Quantum electrodynamics (QED) is perhaps the most precise and successful theory in all of physics. There is, as I've mentioned in previous posts, a peculiar characteristic within the theory's math: infinities keep cropping up. In this post we deal with the infinities that appear in the math when calculating Feynman-diagram amplitudes.

If you read the previous post, you recall Paul Dirac having a problem with re-normalization. He said, "* I must say that I am very dissatisfied with the situation, because this so-called 'good theory' does involve neglecting infinities which appear in its equations, neglecting them in an arbitrary way.*"

Let's see if we can re-normalize Feynman-diagram amplitudes in a non-arbitrary way. First, we define the variables:

Next, let's do a typical textbook calculation and reveal how the infinity arises. Below is the Feynman diagram we will be working with. A and A' are particle and anti-particle, respectively:

The diagram progresses from bottom to top. There are two vertices. The particle (A) and anti-particle (A'), with momenta p1 and p2, meet at the first vertex and annihilate each other. A boson (B) is released. It has an internal momentum q. At the top vertex it creates a new particle (A) and anti-particle (A') with momenta of p3 and p4.

To find the amplitude M, we need a dimensionless coupling constant (-ig) for each vertex. This coupling constant contains the fine structure constant (see equation 1) There are two vertices, so we square the coupling constant (see equation 2):

To conserve momentum we use the Dirac delta function (see 3 and 4). Momenta p1 and p2 are external momenta heading in, and q is the internal momentum heading out (see 3). At 4, q is incoming momentum and p3, p4 are outgoing momenta.

For boson B's internal line we need a propagator, a factor that represents the transfer of propagation of momentum from one particle to another:

We integrate over q using the following normalized measure:

We put all the pieces together to get equation 7. We begin solving the integral at equation 8:

We can solve the integral more easily if we set q equal to p3 and p4. Using some algebraic manipulation, we arrive at equation 11:

Note that at equation 11 we have a red portion and a blue portion. To get the solution at equation 12, we simply throw away the blue portion! We can just imagine Dirac rolling over in his grave. Further, equation 12 is supposed to be the probability of the event illustrated in the Feynman diagram. But probabilities are dimensionless numbers. This probability has dimensions of 1/momentum squared!

Experiments may show that equation 12 is correct within a tiny margin of error, but can the math that leads to it be more sloppy and arbitrary? Sure it can. But let's try to make it less sloppy and arbitrary. We can start by changing the normalized measure:

Next, we can recognize that momentum is conserved, so the Dirac delta functions will equal 1:

As a result, a lot of the stuff we arbitrarily threw away is now properly cancelled. We end up with equation 19:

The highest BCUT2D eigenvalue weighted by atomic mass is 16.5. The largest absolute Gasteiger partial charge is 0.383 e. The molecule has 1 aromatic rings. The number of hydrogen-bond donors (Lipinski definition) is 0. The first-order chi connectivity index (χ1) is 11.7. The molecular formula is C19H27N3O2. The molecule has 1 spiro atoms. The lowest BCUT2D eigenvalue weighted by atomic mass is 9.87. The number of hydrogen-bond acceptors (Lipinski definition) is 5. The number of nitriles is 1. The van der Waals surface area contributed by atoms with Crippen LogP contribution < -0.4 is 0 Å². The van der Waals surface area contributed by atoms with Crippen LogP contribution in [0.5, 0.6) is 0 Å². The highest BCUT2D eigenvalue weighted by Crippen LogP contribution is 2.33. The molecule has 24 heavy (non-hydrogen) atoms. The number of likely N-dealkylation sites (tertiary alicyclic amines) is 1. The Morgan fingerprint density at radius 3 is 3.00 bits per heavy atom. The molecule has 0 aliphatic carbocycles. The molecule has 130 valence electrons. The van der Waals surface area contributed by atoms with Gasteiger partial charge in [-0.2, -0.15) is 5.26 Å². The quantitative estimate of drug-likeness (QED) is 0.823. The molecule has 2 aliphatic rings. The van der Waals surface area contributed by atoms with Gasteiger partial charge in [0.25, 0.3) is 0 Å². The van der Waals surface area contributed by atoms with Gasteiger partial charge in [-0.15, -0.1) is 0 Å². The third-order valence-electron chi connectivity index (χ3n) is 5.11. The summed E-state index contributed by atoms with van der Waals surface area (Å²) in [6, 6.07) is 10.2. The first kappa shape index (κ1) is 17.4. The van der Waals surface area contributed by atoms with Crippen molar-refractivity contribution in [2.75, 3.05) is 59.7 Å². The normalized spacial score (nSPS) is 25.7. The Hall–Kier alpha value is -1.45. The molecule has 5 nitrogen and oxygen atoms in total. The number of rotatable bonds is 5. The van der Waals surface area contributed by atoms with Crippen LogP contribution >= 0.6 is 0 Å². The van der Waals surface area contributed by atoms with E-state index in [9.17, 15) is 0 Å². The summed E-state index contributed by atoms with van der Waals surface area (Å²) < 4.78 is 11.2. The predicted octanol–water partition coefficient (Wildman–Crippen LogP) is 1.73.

If we evaluate the integral, we get an infinity (see 20). The good news is we can convert that infinity to the expression at 21. If we introduce a gamma probability amplitude factor, the infinity becomes a finite number at 21b.

We make a substitution at equation 22:

If we throw away the blue section at equation 22, it makes logical sense when you treat that section as all the probable outcomes that could have happened but didn't happen when the observation was made. The observer saw the expression outlined in red--the eigenvalue. That eigenvalue is paired with what is supposed to be its probability amplitude. Notice if we multiply this amplitude by the gammas in the summation, we get the probability amplitudes for all the eigenvalues that add up to infinity. As a result, the right side of equation 22 is no longer infinite. If we take the sum of squared probability amplitudes multiplied by their respective eigenvalues we get the expectation value.

The expectation value is not what we want, however. We want the actual observed value outlined in red, so we ignore "what could have happened but wasn't observed" outlined in blue. This approach is logical instead of arbitrary.

Now, let's see what we can do to fix the dimension problem. At 23 we pull out a momentum unit and set it to one. This leads us to a new solution at 24:

At 24 we end up with an eigenvalue multiplied by a probability amplitude--and the dimensions come out right. The eigenvalue fits nicely into Einstein's energy equation:

So we have a solution for four-dimensional spacetime. For three-dimensional space, we get equation 27:

At 27, the eigenvalue is just q, the internal momentum of the Feynman diagram. The probability of q is the same as the Feynman-diagram event. We obtain the probability by squaring the phi amplitude:

In conclusion, if you encounter an infinity in QED math, it is OK to discard it. It's not really arbitrary to do so, because you are only interested in what you observed. You are not interested in an infinite number of probable events you didn't observe in your experiment.